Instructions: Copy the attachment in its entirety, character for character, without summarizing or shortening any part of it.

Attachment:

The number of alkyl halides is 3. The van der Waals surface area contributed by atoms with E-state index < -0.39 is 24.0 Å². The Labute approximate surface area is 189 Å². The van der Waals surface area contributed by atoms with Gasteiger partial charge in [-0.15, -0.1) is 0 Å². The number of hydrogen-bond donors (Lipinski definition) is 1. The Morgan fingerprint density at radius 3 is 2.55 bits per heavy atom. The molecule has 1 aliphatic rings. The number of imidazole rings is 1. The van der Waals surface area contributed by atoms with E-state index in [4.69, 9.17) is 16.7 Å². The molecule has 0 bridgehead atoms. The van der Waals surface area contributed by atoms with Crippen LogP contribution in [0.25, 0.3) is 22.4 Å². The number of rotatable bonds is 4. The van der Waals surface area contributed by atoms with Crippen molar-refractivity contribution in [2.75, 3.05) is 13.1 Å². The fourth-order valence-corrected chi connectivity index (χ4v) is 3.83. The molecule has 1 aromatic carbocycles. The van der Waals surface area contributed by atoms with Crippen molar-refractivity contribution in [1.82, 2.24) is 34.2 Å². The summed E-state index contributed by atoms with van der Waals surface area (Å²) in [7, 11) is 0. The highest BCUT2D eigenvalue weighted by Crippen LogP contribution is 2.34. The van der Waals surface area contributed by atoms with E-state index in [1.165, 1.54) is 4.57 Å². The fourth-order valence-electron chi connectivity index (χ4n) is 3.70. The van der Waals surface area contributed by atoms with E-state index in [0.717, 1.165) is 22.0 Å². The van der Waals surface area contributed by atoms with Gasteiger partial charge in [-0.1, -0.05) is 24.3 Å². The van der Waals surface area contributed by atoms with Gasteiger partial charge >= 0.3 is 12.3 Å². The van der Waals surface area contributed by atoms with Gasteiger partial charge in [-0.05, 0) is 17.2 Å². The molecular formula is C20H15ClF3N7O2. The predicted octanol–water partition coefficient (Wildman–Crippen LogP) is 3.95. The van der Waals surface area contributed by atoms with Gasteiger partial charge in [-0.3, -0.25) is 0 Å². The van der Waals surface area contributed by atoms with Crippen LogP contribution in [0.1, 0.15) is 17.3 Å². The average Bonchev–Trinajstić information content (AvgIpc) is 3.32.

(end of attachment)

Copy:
The number of alkyl halides is 3. The van der Waals surface area contributed by atoms with E-state index < -0.39 is 24.0 Å². The Labute approximate surface area is 189 Å². The van der Waals surface area contributed by atoms with Gasteiger partial charge in [-0.15, -0.1) is 0 Å². The number of hydrogen-bond donors (Lipinski definition) is 1. The Morgan fingerprint density at radius 3 is 2.55 bits per heavy atom. The molecule has 1 aliphatic rings. The number of imidazole rings is 1. The van der Waals surface area contributed by atoms with E-state index in [4.69, 9.17) is 16.7 Å². The molecule has 0 bridgehead atoms. The van der Waals surface area contributed by atoms with Crippen LogP contribution in [0.25, 0.3) is 22.4 Å². The number of rotatable bonds is 4. The van der Waals surface area contributed by atoms with Crippen molar-refractivity contribution in [2.75, 3.05) is 13.1 Å². The fourth-order valence-corrected chi connectivity index (χ4v) is 3.83. The molecule has 1 aromatic carbocycles. The van der Waals surface area contributed by atoms with Crippen molar-refractivity contribution in [1.82, 2.24) is 34.2 Å². The summed E-state index contributed by atoms with van der Waals surface area (Å²) in [7, 11) is 0. The highest BCUT2D eigenvalue weighted by Crippen LogP contribution is 2.34. The van der Waals surface area contributed by atoms with E-state index in [1.165, 1.54) is 4.57 Å². The fourth-order valence-electron chi connectivity index (χ4n) is 3.70. The van der Waals surface area contributed by atoms with E-state index in [0.717, 1.165) is 22.0 Å². The van der Waals surface area contributed by atoms with Gasteiger partial charge in [-0.1, -0.05) is 24.3 Å². The van der Waals surface area contributed by atoms with Gasteiger partial charge >= 0.3 is 12.3 Å². The van der Waals surface area contributed by atoms with Gasteiger partial charge in [-0.05, 0) is 17.2 Å². The molecular formula is C20H15ClF3N7O2. The predicted octanol–water partition coefficient (Wildman–Crippen LogP) is 3.95. The van der Waals surface area contributed by atoms with Gasteiger partial charge in [-0.3, -0.25) is 0 Å². The van der Waals surface area contributed by atoms with Crippen LogP contribution in [0.1, 0.15) is 17.3 Å². The average Bonchev–Trinajstić information content (AvgIpc) is 3.32.